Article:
Tapping maple trees to extract that clear, life-sustaining liquid that turns to golden syrup, students in the Hospitality Careers program learned not only about an ageless tradition, but also some of the science and math it involves.
Trekking into the woodlot on the perimeter of BOCES’ main campus on Glenwood Road, students assisted science integrationist Jennifer Leip in selecting the right trees and then performing the tasks of drilling and tapping them in such a way as to entice the sun-warmed trees into releasing some of their rising sap. The trees were first measured to ensure they were large enough to be good candidates for tapping; a diameter of 10 to 12 inches being the minimum. Holes approximately two inches deep were then drilled at a slight angle before the metal taps (called spiles) were inserted and snugged into place with gentle assistance from a hammer. Last, a collection bucket was attached to a hook connected to the base of the spile.
Then the wait begins.
The class will regularly monitor the buckets and collect the sap, which they will boil down to separate most of the water and condense the sugar into a thick, sweet syrup. With each trip to collect sap, students will apply their math skills to calculate the harvest: approximately 10 gallons of sap producing about a quart of the final product.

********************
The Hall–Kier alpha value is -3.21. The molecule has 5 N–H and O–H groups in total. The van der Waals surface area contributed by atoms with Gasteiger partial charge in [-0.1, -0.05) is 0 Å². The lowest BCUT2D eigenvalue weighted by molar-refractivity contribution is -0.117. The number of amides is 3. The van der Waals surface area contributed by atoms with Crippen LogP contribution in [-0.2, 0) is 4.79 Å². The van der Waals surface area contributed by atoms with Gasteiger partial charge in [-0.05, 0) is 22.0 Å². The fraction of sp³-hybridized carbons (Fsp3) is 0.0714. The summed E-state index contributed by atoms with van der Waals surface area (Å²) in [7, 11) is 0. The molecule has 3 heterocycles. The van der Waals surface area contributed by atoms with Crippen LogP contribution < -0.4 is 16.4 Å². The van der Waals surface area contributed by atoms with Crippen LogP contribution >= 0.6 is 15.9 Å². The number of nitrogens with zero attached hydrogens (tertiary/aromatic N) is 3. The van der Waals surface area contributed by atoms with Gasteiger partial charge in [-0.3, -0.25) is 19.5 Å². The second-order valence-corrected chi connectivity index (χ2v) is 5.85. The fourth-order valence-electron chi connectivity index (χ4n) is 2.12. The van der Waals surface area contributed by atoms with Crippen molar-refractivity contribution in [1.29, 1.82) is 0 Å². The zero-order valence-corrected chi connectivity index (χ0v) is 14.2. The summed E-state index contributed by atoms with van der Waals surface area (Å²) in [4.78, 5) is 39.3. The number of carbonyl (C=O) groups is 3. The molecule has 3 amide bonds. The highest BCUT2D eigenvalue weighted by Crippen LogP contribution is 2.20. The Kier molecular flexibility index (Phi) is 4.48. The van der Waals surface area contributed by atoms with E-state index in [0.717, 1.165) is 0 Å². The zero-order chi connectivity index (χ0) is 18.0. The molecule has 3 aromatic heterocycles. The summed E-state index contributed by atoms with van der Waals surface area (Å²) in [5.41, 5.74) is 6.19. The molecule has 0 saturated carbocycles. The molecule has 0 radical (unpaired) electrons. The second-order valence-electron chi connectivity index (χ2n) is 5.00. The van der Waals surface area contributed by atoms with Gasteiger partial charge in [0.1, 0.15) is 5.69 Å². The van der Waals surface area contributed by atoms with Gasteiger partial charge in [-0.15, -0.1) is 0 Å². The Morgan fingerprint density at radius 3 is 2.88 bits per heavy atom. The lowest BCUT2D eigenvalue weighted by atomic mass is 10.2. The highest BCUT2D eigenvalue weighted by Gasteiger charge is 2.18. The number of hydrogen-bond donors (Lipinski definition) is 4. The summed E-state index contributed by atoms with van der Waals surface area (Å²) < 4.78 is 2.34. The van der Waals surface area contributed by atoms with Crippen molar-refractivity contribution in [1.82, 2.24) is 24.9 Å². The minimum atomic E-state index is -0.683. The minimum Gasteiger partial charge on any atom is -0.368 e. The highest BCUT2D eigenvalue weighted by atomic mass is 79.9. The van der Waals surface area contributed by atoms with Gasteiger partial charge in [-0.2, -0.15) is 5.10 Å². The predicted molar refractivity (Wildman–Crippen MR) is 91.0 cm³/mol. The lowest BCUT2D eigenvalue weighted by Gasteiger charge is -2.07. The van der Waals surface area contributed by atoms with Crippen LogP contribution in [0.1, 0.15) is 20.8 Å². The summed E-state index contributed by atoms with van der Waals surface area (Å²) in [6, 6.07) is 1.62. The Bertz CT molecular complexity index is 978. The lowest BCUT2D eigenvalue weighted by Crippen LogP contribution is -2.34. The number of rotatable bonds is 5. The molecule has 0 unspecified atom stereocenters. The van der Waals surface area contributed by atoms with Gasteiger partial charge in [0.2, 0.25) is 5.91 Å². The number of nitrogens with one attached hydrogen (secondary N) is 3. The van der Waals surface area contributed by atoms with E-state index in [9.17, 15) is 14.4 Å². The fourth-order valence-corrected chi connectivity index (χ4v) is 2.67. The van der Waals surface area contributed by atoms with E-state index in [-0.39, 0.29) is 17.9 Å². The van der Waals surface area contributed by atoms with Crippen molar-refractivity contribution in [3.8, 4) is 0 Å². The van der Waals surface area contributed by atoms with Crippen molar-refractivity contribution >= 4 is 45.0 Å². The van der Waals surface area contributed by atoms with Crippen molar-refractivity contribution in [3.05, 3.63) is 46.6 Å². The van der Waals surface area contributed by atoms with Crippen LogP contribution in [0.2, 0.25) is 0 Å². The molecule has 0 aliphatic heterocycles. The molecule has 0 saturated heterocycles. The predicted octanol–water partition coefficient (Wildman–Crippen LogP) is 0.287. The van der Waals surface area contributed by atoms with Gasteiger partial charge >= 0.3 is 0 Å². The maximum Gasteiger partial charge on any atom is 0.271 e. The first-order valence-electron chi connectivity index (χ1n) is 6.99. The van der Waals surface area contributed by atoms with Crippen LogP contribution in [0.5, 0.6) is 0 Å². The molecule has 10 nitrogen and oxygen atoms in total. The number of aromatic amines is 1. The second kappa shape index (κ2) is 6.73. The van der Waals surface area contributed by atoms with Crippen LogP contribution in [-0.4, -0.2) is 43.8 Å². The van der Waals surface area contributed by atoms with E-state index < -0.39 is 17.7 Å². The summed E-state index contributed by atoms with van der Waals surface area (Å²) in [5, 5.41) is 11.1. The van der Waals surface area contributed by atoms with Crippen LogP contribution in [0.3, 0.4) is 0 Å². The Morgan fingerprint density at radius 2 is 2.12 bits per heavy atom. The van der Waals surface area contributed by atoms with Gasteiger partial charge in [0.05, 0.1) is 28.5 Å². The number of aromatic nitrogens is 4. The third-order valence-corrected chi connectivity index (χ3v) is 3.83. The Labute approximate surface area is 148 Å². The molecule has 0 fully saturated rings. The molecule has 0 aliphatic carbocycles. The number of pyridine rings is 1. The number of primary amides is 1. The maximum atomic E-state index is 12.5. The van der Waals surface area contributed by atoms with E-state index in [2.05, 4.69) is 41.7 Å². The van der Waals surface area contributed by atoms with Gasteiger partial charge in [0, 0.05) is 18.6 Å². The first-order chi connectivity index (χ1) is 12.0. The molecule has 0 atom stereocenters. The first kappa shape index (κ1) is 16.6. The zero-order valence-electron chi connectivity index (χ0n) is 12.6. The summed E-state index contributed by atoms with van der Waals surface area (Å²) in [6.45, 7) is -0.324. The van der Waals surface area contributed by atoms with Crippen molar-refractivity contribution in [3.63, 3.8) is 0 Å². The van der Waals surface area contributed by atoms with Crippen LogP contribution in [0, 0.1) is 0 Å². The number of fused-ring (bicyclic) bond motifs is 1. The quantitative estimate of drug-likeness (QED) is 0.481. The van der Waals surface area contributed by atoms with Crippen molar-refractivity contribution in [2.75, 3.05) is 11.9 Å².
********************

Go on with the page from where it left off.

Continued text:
More about maple syrup production:
Generally, sap starts to flow between mid-February and mid-March. The exact time of year depends on where you live and weather conditions. Sap flows when daytime temperatures rise above freezing (32 degrees Fahrenheit / 0 Celsius) and nighttime temperatures fall below freezing. The rising temperature creates pressure in the tree generating the sap flow. This is basically a transfer of the sap from the tree above the ground and the root system below the ground. The sap generally flows for 4 to 6 weeks, with the best sap produced early in the sap-flowing season. A tree should be at least 10-12 inches in diameter, measured at 4 1/2 feet above the ground. Trees between 10 and 20 inches in diameter should have no more than one tap per tree. A second tap may be added to trees between 20 and 25 inches in diameter. Trees over 25 inches in diameter can sustain three taps. No tree should ever have more than three taps. The shape and size of the crown are also important. Trees with large crowns extending down towards theground are usually the best sap producers. Sap becomes finished maple syrup when it reaches 66-67 percent sugar content and 7.1 degrees F above the temperature of boiling water.
The average yield for a tap hole is from five to 15 gallons. However, under favorable conditions, a single tap hole can produce as much as 40 to 80 gallons of sap in a single year. It takes about 10 gallons of sap to produce one quart of syrup.